In January 1793, Bostonians raised a liberty pole at the intersection of Kilby, Water and Battersea streets.
The liberty pole celebrated the news that the French were about to topple the monarchy and win their own liberte, egalite and fraternite.
Liberty Pole Party
And how they celebrated! Bostonians roasted an ox and brought it to the square, its horns mounted atop the 60-foot liberty pole hoisted to honor the French. A wagon brought 800 loaves of bread. Then came another loaded with hogsheads of strong punch.
The celebrants paraded through town to the homes of Gov. John Hancock and Lt. Gov. Sam Adams, where they raised a toast. The parade lasted all day and into the early morning hours. An estimated half the adult population of Boston got drunk that night.
Romans erected the first liberty pole after the assassination of Julius Caesar. The murder plot’s leaders met a crowd of Romans at the Roman Forum, where someone placed a Phrygian cap from a freed slave on top of a pole to show the Romans were free from Caesar’s tyranny. (A Phrygian cap is a soft, pointed cap with the tip bent forward.)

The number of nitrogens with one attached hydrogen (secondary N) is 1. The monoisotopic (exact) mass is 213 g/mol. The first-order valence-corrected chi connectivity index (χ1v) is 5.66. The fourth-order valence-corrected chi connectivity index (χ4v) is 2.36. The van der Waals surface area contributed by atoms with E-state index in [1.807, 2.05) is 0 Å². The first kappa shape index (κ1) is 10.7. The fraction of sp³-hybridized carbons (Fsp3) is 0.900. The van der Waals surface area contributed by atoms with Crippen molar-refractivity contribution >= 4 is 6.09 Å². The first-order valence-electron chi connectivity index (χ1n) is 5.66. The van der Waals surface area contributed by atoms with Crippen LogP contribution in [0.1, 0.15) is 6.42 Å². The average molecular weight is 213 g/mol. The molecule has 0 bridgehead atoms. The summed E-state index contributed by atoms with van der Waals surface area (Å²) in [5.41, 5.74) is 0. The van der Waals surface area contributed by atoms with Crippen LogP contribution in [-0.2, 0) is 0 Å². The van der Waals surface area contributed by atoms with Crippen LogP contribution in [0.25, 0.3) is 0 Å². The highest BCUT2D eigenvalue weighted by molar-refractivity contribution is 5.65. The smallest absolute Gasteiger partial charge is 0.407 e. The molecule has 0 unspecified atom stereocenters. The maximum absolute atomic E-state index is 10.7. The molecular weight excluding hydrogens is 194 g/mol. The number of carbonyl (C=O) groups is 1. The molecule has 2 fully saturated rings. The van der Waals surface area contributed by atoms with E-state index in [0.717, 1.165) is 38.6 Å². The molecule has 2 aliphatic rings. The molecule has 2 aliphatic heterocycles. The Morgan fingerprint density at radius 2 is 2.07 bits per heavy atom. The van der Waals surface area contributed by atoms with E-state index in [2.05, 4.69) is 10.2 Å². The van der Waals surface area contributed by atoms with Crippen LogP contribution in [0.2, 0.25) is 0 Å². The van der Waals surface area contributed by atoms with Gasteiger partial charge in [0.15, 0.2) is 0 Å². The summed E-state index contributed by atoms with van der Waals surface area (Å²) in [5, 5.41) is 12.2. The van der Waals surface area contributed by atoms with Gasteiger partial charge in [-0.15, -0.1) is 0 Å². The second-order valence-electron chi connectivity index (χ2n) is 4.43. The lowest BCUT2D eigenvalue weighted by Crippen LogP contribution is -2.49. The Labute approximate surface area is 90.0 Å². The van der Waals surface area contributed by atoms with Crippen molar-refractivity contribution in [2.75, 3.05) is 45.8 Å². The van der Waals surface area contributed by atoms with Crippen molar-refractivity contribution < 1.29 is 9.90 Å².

Centuries later, dozens of colonial American towns erected liberty poles as a symbol of dissent against England. When they capped the pole with an ensign, usually a red cap or a flag, it meant the townspeople should assemble and vent their anger with the British government.
The poles often started trouble between patriots and loyalists. In Sandwich, Mass., for example, loyalists took down the liberty pole when leading patriots left town. The patriots then arrested them upon their return.
Patriots erected liberty trees instead in other towns, including Boston, Providence and Acton, Mass. A tall elm at the corner of Essex and Washington streets in Boston, for example, started as a rallying point against the Stamp Act for the Sons of Liberty.
Boston did have a liberty pole, though, during the Revolution. Patriots put it up on Prospect Hill during the Siege of Boston. They used a 76-foot ship’s mast taken from the British warship HMS Diana after the Battle of Chelsea Creek.
Many 19th century silver coins show a seated Liberty holding a pole with a Phrygian cap on top of it. They’re known as United States Seated Liberty coinage.
And today, Boston holds an annual Bastille Day celebration every July 14.
This story was updated in 2019.